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What are the pros and cons of an eBook first policy for our students?

Jo Lapham
Jo Lapham

My name is Jo and I am the Further Education rep for the ILG. The college in which I work is in the process of opening a new location at a far-off site. The beauty of this for me is that I get to buy the books for the new library space. The problem is that we may not have a full-time member of the team on site for a while. This made me think about the possibility of relying more heavily on eBooks for this venture. So why not have the area fully digital? Do we need physical books for our students?

Whilst Lewis (2019) declares that legacy print collections need to be ‘retired’ and replaced by digital content, there is comfort in the familiarity of print books and the library shelves surrounding the study area (Casselden & Pears, 2020); the library exists for its users, and their needs and preferences need to be taken into consideration in collection development policies. Likewise, we, the librarians, need to decide whether the affordances of the digital book outweighs the cost of licences and possible problems with accessibility that may arise.

Let’s first look at the affordances of eBooks. In what way could they be said to be better than their physical siblings? Thinking about my college for a start, we are located across the length of Cornwall. That’s a good 50 miles or more travel time from the Penzance to Bodmin campuses. If someone in Bodmin needs a book housed in Penzance, they are unlikely to get it that day, possibly not that week. Were we to own the digital copy, with the right type of licence, access would be instant. Similarly, we have many students who rarely access the college site and find fitting in a library visit difficult. They may be on an apprenticeship course or be studying evenings, after the library is closed. For these students, eBooks are a lifeline. Furthermore, the shift to eBooks gives us the choice to choose a demand-driven access model, whereby the books are catalogued but not owned until actually accessed by the students. This way we may save the many hundreds of pounds we have wasted in the past buying books that were never opened. Additionally, in a library that is often left unstaffed, eBooks can’t be stolen, won’t sit under someone’s bed all year and can’t end up damp and sandy from that lovely beach trip.

For anyone with a reading disability, the affordances are obvious. eBooks can be adapted with different fonts, screen backgrounds, shades, and colour rulers. They can often be read aloud either through in-built software or through the software on your phone or computer. Conversely, Cavalli et al. (2019) found some dyslexic students performed better using print books as they take cues from the world around them that do not exist on the screen. Keyword searching is a favourite tool in eBooks, and one I find attracts the students. Likewise, the ability to add virtual post-it notes and highlights. However, these are skills that really need to be taught to the students to make them really worthwhile, as these tools aren’t always obvious.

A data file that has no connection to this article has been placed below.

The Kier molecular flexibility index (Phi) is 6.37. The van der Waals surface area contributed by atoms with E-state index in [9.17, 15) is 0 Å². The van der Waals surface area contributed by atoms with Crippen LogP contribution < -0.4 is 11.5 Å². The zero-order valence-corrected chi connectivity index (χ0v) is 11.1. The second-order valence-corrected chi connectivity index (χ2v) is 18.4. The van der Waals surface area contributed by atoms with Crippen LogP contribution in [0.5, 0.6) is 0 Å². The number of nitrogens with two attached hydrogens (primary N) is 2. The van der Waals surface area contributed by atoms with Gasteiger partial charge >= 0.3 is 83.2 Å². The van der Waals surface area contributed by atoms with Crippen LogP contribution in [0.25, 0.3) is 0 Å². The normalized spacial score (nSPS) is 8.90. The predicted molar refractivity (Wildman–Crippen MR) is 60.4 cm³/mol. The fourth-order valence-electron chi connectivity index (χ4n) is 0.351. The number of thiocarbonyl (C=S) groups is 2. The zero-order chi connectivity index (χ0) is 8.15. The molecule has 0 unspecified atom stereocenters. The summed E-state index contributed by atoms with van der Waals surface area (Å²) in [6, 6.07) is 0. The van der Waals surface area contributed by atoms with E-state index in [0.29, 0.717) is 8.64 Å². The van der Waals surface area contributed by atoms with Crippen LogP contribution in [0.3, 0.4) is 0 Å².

There are some obvious drawbacks to an online library. For example, how many times have you stumbled across gems on the library shelves whilst searching for another title? The digital-only student is far less likely to stumble across books by accident. Their search is more linear and less of a discovery treasure trove. Then we have the problem of the digital divide. Many students lack the facilities to access eBooks from home. This became clear during the pandemic, when schools and colleges became aware that many of their students were trying to access online lessons from a phone, or a PC, shared by all members of the family. There may also be poor internet access, especially in rural areas. And whilst some formats of eBook are flexible enough to read on a small screen, others, such as PDFs are near impossible to access successfully on a phone screen.

With many Further Education titles, eBooks are simply not an affordable option for most institutions. A-level textbooks, for example, are often paid for as a yearly licence, with costs reaching far above those of the physical copy, even allowing for lost and stolen textbooks. But then I see the Graduate Level books telling me to inquire about pricing. I know from this that there is little point in looking at these for our college. They are certainly going to be way beyond our means. My ideal option, if we had the finances to do so, would be to own a physical and online copy of every book in the library. As we don’t have bottomless pockets, I still sit here trying to weigh up the best option for every book I need to purchase. What are your preferences? Do you still prefer to hold paper in your hands or are you an online convert?


Casselden, B., & Pears, R. (2020). Higher education student pathways to ebook usage and engagement, and understanding: Highways and cul de sacs. Journal of Librarianship and Information Science, 52(2), 601–619.

Cavalli, E., Colé, P., Brèthes, H., Lefevre, E., Lascombe, S., & Velay, J. L. (2019). E-book reading hinders aspects of long-text comprehension for adults with dyslexia. Annals of Dyslexia, 69(2), 243–259.

Lewis, D. W. (2019). Reimagining the academic library: What to do next. Review article. Profesional de La Informacion, 28(1), 1–29.

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